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The Le Walke Mysteries
by Edward Bagshawe


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The Le Walke Mysteries by Edward Bagshawe

Here's an amazing ebook of new effects and improvements to magic and mentalism classics, from the fertile mind of a master craftsman. Long off the market, this updated and expanded edition brings to life 16 miracles from the workshop of George Le Walke, the genius and craftsman who created effects for several well-known magic dealers. These miracles of magic and thought-reading will get your mind to thinking of ways to add one or more of them to your own act.

While some of the described effects do require workshop skills, they can be constructed in most anyone's home shop. If you're not mechanically inclined, you can have them built by your local handyman.

Contents 16 effects in all, precisely described. Contents:

  • Preface
  • The Planet Mars
  • The Mystic Loops
  • The Spirit Scribe
  • The "Spirit" Clock Dial
  • New Slate Writing
  • The Le Walke Linking Rings
  • A Rope and Rings Effect
  • Transmutation Extraordinary
  • The Improved Twin Pillars
  • The Latest Tambourine Production
  • A New "William Tell" Shot
  • The Five and Dime Trick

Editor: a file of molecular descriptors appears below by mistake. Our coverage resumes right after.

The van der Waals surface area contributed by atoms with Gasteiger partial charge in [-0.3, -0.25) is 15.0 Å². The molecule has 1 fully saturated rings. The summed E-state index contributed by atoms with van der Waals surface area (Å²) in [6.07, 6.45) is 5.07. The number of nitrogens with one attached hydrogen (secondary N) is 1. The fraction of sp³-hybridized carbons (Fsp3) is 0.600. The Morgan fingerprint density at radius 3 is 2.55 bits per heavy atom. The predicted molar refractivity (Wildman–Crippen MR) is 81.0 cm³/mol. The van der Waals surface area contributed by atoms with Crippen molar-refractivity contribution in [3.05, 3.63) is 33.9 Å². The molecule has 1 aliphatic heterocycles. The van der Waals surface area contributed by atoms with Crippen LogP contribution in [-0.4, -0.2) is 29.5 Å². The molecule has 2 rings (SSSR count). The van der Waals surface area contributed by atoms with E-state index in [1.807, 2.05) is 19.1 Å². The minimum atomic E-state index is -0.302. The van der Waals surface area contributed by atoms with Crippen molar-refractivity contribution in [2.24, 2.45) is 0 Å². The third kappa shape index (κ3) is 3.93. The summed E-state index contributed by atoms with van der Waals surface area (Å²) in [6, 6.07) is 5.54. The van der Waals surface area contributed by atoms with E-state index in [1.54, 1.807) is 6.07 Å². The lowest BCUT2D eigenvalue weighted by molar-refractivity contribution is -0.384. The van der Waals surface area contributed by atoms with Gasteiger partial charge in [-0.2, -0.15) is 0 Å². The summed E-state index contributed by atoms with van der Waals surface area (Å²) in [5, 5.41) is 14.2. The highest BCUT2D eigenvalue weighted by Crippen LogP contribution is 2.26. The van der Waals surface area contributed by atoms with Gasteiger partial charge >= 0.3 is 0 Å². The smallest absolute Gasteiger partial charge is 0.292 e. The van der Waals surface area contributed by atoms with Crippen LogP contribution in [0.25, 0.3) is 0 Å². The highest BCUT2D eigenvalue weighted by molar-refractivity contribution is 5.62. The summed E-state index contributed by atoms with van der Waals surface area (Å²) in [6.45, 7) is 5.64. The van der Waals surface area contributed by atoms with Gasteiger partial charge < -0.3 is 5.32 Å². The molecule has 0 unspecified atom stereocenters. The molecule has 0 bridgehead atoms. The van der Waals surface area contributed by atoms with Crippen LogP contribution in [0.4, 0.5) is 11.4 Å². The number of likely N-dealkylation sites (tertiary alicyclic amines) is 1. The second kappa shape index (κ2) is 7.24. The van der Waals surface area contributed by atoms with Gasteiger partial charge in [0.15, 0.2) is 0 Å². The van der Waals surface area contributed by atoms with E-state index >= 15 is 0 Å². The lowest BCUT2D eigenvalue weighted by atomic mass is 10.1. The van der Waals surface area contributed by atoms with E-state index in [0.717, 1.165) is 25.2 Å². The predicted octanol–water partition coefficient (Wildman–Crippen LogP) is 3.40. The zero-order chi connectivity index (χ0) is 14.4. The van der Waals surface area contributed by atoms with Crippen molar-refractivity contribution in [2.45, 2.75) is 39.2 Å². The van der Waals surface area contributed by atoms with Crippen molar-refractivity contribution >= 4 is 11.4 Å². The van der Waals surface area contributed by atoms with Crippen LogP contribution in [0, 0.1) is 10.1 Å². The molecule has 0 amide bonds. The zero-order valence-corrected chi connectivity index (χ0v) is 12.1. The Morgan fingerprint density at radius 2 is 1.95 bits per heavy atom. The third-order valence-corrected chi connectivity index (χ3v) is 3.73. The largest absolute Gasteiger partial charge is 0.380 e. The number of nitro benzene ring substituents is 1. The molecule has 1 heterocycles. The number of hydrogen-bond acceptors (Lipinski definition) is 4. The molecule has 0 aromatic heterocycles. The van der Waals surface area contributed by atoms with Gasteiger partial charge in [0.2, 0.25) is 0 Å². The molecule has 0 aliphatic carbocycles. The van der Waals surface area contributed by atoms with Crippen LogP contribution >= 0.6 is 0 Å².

• The "Visible" Vanishing Tumbler
  • A Pip Perplexity
  • The Le Walke Watch Boxes
  • The Stretching Board
  • About the Author
"Contains 16 items, among which is the 'Planet Mars' effect, in which an examined ball rises and falls in a sealed glass tube." - Leo Rullman in The Sphinx

"...A compilation of Mr. Walke's favorite magical effects, (16 in all) and of such variety that one wonders why Mr. Walke has never been brought to the front ere this. The remarkable feature of this book is that all the tricks are workable even if some of them do need special apparatus." - Dr. A.M. Wilson in The Sphinx

"In this book, [LeWalke's] inventive ability is again well to the fore and for novelty we are disposed to plump for 'The Stretching Board.' The board, which is not faked, is measured by members of the audience. The performer, after a smoothing and 'stretching' process, has the wood again measured - it has increased in size." - Review in The Magic Wand magazine

1st edition ~1927, PDF 52 pages.
word count: 14225 which is equivalent to 56 standard pages of text